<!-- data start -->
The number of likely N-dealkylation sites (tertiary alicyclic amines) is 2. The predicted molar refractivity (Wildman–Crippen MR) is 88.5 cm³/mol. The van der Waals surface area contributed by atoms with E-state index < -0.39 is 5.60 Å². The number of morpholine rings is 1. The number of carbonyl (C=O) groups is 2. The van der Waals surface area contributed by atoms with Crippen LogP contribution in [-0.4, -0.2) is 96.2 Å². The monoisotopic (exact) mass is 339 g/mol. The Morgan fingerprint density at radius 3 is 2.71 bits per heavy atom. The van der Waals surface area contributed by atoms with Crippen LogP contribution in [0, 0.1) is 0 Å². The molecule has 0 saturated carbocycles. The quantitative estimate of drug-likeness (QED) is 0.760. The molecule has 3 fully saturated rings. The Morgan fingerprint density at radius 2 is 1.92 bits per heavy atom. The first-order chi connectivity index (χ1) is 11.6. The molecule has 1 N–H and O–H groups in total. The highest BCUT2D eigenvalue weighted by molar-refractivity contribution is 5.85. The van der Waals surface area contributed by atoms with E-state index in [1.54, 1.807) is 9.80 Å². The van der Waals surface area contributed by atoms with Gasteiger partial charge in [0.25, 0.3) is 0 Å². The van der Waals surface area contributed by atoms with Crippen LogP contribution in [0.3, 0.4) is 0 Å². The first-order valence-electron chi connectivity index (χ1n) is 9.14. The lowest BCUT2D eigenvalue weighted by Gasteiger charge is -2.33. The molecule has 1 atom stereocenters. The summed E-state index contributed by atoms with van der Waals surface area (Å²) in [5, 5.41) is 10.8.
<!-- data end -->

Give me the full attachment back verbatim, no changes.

The number of likely N-dealkylation sites (tertiary alicyclic amines) is 2. The predicted molar refractivity (Wildman–Crippen MR) is 88.5 cm³/mol. The van der Waals surface area contributed by atoms with E-state index < -0.39 is 5.60 Å². The number of morpholine rings is 1. The number of carbonyl (C=O) groups is 2. The van der Waals surface area contributed by atoms with Crippen LogP contribution in [-0.4, -0.2) is 96.2 Å². The monoisotopic (exact) mass is 339 g/mol. The Morgan fingerprint density at radius 3 is 2.71 bits per heavy atom. The van der Waals surface area contributed by atoms with Crippen LogP contribution in [0, 0.1) is 0 Å². The molecule has 0 saturated carbocycles. The quantitative estimate of drug-likeness (QED) is 0.760. The molecule has 3 fully saturated rings. The Morgan fingerprint density at radius 2 is 1.92 bits per heavy atom. The first-order chi connectivity index (χ1) is 11.6. The molecule has 1 N–H and O–H groups in total. The highest BCUT2D eigenvalue weighted by molar-refractivity contribution is 5.85. The van der Waals surface area contributed by atoms with E-state index in [1.54, 1.807) is 9.80 Å². The van der Waals surface area contributed by atoms with Gasteiger partial charge in [0.25, 0.3) is 0 Å². The van der Waals surface area contributed by atoms with Crippen LogP contribution in [0.3, 0.4) is 0 Å². The first-order valence-electron chi connectivity index (χ1n) is 9.14. The lowest BCUT2D eigenvalue weighted by Gasteiger charge is -2.33. The molecule has 1 atom stereocenters. The summed E-state index contributed by atoms with van der Waals surface area (Å²) in [5, 5.41) is 10.8.